Getting to sleep with migraine
How do you get to sleep when you're in the middle of a migraine attack? This was the first question we wanted to answer in our Community Articles section of Relieve-Migraine-Headache.com. First we'll list some of your answers, then we'll look around the website for more ideas:A cold pack rotating from my neck to my forehead (Sally in Canada)That would be a dark room, that is not too warm, and a cool (not cold) pack on my neck. (Liz in Canada)What I do to get to sleep is play a CD of relaxing instrumental music very very softly. If I haven't fallen asleep by the end of the CD I know it is time to try something different. (Kim in the USA)I eat a chocolate bar & drink some coffee or tea or coke, & use an icepack...it helps the headache and doesn't affect my ability to sleep when I headache...but I realize that's because of the caffeine. (Melissa in the USA)I build my pillows up into a mountain so that I am sleeping as near upright as possible. It doesn't always work but I find lying down normally just makes me feel more nauseous. Sleep is definitely a great relief. I keep my eyes closed but mot always in a darkened room. (Theresa in the UK)Because I'm so sensitive to sound when I have a migraine and I almost always need to lay down, I use ear plugs to block out the noise. I carry ear plugs with me every where I go. I use them also when I go to the doctor's office with a full blown attack to receive injections for pain because I can't keep my oral medications down. It seems like when you have a migraine all the little noises in your home or around you, that you normally wouldn't have noticed are so loud and you just want to sleep to make the pain go away. (Dereama in the USA)A dark, quiet room is essential when a migraine hits. I like to keep "blue ice" packs in my freezer. When I have a bad migraine, I wrap one of these in a thin kitchen towel or washcloth, and alternate putting the pack at the back of my neck, then at my temple, then on my eye (where my headache is centered). When I am icing the back of my neck, I often cover my eyes with an eye mask or a soft cloth to make everything even darker. (Susan from the USA)Cold eye masks & bed buddy cold packs flexible to wrap around your neck, head or forehead and yet comfortable to the skin & a small hand held massager I use around my neck & head, a quiet dark room & that usually will do it. (Lora from the USA)Sometimes a hot shower helps me to relax because I'm so worked up during the migraine and go to bed and cover my head. (Teresa from the USA)I have someone rub my back very lightly. I am usually laying in my darkened bedroom. For some reason having someone rub my back can lull me to sleep. (Mary from the USA)I usually put a heating pad around the back of my neck and a bag of frozen peas on my face or tilt it to the eye that is usually experiencing the most pain. I have to have the room completely dark and cool. Then I do the old trick of starting at my feet and saying in my head, "My toes are relaxed, my heels are relaxed, the arches of my feet are relaxed, etc. until I make it to the top of my head. I also try to envision my blood vessels contracting to their normal size, as well. However, despite all of this, the meds. are still what do the best. (Annemarie from the USA)As silly as this sounds, my mother prepared this for me as a child when I got headaches, and I still resort to it today when an awful one hits. Cut a strip of brown paper about 1 ½ inches wide and long enough to reach from temple to temple. Pour some vinegar in a bowl, soak the paper until it is wet and apply to the forehead. You may have to repeat this procedure a couple of times as the paper dries out, but the next thing you know, you wake up feeling better. It must be the smell of the vinegar that helps you fall asleep. (Paulette from Canada)Try massage on the shoulders, neck and head. Also try placing your feet in a big bowl of ice cold water, as cold as you can stand. Ice packs around the neck, at the base of your shoulders, and also try alternating heat (heating pad) around your neck for 10-15 mins. When all fails, the drug methods may be all you have left. I always try these things 1st, most of the time they work. (Brian from the USA)I find deep breathing helpful - breathing in and out slowly and deliberately. It helps to focus on the rhythmic sound of breathing. I like to close my eyes, as well, while practicing conscious breathing, to relax the forehead and brow, and block out the light. Another thing I find helpful is to gently massage the hands. One more comment I'd like to add that helps me - getting outside and feeling the cool, brisk air, diffuses the headache pain. It lessens the intensity, and surprisingly calms my senses. Just a brief bit of cold, fresh air. (Anna from the USA)Opening windows and letting more fresh air into the bedroom. Breathing deeply and slowly. Try to relax. Use of 4Head stick on my neck and shoulders whether they hurt or not and on the parts of my head that hurt. Sipping water. (Clare from the UK)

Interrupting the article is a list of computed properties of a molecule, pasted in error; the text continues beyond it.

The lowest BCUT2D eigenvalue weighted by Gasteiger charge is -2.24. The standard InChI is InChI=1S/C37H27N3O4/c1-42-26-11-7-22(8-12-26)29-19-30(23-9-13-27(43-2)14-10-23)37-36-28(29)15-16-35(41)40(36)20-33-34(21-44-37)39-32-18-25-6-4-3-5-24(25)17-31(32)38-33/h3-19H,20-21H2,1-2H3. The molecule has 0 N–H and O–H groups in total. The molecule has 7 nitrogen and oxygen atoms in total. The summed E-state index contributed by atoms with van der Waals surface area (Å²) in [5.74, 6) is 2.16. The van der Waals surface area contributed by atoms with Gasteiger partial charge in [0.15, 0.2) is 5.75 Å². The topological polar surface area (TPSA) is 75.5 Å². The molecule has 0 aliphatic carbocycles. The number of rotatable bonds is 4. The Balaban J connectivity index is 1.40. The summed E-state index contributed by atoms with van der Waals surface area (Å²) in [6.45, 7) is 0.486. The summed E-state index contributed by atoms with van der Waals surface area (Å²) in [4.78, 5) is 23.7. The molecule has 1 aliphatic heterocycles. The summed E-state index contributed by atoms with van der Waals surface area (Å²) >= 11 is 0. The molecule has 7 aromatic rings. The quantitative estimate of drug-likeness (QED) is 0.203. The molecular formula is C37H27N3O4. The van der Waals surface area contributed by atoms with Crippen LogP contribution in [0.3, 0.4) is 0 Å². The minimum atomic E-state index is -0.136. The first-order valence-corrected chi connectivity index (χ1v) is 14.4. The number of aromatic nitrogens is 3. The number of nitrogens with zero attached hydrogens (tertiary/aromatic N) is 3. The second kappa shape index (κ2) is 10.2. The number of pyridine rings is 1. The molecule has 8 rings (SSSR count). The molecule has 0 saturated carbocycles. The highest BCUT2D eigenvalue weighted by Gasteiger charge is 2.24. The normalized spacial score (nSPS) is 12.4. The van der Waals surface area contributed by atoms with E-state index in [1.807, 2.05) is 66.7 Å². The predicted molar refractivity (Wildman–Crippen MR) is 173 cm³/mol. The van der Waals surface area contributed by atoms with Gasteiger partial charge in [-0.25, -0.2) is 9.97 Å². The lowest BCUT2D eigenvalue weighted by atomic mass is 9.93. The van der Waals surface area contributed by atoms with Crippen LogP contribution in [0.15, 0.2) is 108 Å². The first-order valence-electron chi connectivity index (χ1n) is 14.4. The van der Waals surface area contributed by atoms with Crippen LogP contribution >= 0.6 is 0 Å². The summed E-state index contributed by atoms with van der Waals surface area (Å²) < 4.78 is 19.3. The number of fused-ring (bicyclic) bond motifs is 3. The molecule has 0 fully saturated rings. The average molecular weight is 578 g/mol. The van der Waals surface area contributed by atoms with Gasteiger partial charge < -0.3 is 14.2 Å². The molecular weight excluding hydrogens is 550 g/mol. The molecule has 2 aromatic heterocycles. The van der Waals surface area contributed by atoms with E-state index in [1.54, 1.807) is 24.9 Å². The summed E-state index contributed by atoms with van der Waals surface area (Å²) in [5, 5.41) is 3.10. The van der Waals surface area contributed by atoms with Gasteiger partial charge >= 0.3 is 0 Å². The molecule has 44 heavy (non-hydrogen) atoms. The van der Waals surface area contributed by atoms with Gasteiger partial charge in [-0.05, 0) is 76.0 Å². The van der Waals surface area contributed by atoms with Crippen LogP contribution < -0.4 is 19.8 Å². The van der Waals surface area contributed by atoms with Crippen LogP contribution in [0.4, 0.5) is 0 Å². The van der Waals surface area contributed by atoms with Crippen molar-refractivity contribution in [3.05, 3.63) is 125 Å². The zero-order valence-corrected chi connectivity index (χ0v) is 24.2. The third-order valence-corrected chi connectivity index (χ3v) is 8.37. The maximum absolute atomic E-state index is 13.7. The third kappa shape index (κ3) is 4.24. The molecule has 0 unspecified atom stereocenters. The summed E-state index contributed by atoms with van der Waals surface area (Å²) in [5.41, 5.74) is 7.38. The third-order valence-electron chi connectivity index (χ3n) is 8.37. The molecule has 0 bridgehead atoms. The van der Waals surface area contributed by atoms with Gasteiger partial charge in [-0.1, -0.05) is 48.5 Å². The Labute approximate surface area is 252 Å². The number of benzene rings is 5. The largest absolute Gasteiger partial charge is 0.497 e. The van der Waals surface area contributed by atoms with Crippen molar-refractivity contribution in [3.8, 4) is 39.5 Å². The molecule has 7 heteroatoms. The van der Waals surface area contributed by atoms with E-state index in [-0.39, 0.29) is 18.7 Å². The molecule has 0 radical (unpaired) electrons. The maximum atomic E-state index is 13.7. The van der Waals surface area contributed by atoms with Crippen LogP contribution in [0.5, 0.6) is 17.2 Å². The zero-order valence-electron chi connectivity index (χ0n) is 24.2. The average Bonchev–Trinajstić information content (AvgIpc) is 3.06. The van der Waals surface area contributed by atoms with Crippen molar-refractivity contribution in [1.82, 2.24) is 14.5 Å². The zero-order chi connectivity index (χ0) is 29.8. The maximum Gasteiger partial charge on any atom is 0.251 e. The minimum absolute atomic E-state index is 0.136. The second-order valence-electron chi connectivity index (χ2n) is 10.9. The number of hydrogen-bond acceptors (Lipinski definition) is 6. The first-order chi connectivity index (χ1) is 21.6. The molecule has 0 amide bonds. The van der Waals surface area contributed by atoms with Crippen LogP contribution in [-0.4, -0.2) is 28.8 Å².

Question: What non-drug methods help you get to sleep when you're having a headache/migraine attack?
A number of people also emphasized that they use these techniques in combination with migraine drugs. Sometimes these things help you avoid the drugs, other times they help the drugs work better, or just help you endure the attack because the drugs will only do so much.
More migraine sleep tips
Here are some other tips we've talked about in the past:Summary of supplements from the October 2004 issue of HeadWayUpdate on Melatonin from May 2006Full article on melatoninFood to help you sleep from July 2005More on the magnesium, migraine and sleep connection in this articleRecommended eye pillows
Thanks to everyone who participated in our first Community Question
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